Barrels of Agent Orange, other toxins and hazardous activities were a daily experience at both Fort McClellan and in South Korea for Wayne.

“The Agent Orange barrels - god damn - they were at the motor pool. They had the orange ring around them, but we were lied to. We were told ‘That’s not harmful. You can take a bath in it. It won’t hurt ya’.’ … Hey, we cut the barrels in half, used them in the latrines in Korea. And then we would pull the barrel out of the latrine, pour diesel fuel in it and burn it while we stood there staring at it. Was that toxic? There wasn’t a day that I was in there, that there wasn’t some kind of a toxic situation. And the government knew it … and still do.”

Wayne continued his service in the Army until November of 1977, when he received an honorable discharge. He then went to college in Colorado Springs, Colorado, got married and started a family. His first son was born with part of his brain not fully formed and no esophagus. His second son was born with lung issues, an inoperable brain tumor and a tumor in his navel. Both boys required extensive treatment at Children’s Hospital Colorado, spent their young lives existing on the edge of life, and continue to live with health issues. The pain and suffering that his children have gone through troubles Wayne deeply and brings him to tears when he talks about it.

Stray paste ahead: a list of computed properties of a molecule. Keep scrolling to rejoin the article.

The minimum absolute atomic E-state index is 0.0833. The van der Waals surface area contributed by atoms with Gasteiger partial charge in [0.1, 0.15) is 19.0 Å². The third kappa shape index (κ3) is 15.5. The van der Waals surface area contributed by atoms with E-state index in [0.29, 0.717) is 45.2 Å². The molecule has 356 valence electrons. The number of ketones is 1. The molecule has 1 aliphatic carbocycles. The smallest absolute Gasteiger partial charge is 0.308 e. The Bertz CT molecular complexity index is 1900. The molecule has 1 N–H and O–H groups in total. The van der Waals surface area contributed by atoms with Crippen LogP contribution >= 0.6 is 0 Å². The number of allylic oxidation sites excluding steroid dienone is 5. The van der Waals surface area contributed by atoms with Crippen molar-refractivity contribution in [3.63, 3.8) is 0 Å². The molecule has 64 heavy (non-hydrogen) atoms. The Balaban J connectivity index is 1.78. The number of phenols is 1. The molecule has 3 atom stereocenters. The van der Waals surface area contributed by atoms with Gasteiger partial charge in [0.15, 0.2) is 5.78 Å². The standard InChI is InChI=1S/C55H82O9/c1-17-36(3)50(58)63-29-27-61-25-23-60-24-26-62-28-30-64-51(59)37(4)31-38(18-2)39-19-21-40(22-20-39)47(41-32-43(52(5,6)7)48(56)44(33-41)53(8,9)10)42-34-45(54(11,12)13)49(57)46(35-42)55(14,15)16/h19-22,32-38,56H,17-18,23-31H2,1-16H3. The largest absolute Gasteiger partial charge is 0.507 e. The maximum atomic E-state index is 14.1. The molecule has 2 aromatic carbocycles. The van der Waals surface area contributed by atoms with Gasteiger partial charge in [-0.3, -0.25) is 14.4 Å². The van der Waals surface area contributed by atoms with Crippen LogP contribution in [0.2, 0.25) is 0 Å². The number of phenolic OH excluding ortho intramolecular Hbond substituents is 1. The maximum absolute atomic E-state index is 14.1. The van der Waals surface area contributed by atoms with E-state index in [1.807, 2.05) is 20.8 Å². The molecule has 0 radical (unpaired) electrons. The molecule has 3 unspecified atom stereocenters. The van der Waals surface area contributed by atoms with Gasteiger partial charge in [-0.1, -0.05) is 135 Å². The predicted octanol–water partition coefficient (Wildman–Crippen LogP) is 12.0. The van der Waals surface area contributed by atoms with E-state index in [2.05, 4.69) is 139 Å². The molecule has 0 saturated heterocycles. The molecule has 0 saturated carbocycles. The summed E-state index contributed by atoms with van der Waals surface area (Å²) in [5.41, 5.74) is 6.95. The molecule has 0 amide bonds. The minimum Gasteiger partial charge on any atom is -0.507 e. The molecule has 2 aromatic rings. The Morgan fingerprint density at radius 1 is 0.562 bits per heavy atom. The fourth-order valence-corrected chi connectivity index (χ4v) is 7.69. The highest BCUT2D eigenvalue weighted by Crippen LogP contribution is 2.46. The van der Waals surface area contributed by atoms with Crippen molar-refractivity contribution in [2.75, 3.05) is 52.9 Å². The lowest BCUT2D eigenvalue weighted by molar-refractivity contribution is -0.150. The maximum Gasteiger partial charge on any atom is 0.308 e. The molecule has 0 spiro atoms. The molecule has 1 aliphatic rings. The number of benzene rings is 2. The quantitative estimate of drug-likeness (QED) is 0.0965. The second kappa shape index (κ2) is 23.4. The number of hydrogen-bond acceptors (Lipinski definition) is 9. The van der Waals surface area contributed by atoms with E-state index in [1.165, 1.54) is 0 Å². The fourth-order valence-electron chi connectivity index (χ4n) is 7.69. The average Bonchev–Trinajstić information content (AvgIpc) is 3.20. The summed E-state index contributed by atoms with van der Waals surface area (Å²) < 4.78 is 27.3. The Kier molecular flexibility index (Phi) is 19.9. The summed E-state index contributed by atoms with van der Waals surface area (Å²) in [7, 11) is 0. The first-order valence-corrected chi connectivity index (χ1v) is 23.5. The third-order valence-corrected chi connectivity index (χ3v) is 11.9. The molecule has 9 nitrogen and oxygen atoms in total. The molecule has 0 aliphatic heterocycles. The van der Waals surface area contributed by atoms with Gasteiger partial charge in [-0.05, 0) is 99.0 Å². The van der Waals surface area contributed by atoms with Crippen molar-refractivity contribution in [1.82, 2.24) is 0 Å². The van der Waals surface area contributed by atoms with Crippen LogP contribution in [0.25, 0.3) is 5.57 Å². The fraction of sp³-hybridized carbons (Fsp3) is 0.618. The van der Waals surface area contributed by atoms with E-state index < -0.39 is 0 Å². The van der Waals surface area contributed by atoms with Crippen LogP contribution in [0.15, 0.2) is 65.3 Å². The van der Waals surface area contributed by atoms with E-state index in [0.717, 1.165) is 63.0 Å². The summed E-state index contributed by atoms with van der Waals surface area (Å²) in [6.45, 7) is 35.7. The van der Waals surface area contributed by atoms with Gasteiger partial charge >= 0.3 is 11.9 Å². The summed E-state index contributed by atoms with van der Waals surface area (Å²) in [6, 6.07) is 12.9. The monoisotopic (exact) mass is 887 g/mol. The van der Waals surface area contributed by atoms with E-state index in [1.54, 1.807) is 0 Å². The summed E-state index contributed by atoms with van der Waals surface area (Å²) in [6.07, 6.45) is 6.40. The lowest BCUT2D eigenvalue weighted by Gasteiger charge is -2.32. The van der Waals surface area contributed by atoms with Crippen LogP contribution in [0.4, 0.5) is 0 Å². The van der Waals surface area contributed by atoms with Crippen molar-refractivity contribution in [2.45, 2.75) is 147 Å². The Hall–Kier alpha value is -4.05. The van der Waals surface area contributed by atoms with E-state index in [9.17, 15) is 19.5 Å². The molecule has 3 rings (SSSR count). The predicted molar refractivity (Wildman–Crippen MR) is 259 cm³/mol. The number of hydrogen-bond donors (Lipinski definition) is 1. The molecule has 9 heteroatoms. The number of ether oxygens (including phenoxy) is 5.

“People tell me ‘thank you’ today for my service…that’s a mistake. I tell them, you know what, that’s the worst mistake I made in my life - and you want to know why? And they’ll say Why? I’ll say, I created two kids who suffered every day of their lives and got nothin’ because I stood up. Carry that weight.”

While his children were struggling, Wayne was trying to survive his own growing list of health issues. He was having a range of severe allergic and anaphylactic reactions. “Nobody knew anything, nobody knew a damn thing.” He describes, more than once, driving down the road and having to pull into a fire department for help because of a sudden reaction. There were times the paramedic announced that Wayne had no registrable blood pressure. In later years he received allergy testing and learned what triggered his reactions and is now able to manage himself better. He's now also on a steady dose of Prednisone that helps to manage his reactions.

Wayne says that he is one of the very few veterans known to have received a service connected disability from the VA for toxic exposures at Fort McClellan. The way he tells it, a combination of 8 years of work, luck, gumption, persistence and divine intervention helped get his claim approved and settled.

Mastocytosis, Leukemia, Colon Cancer, Prostate Cancer, Bladder Cancer, COPD, Central Sleep Apnea, leg, ankle and foot pain and swelling, and Anaphylaxis are part of Wayne’s long list of health issues. He also has trouble with his shoulders and torn bicep tendons.

Wade Schools - PFC, Chemical Corps, U.S. Army

Wade Schools - PFC, Chemical Corps, U.S. Army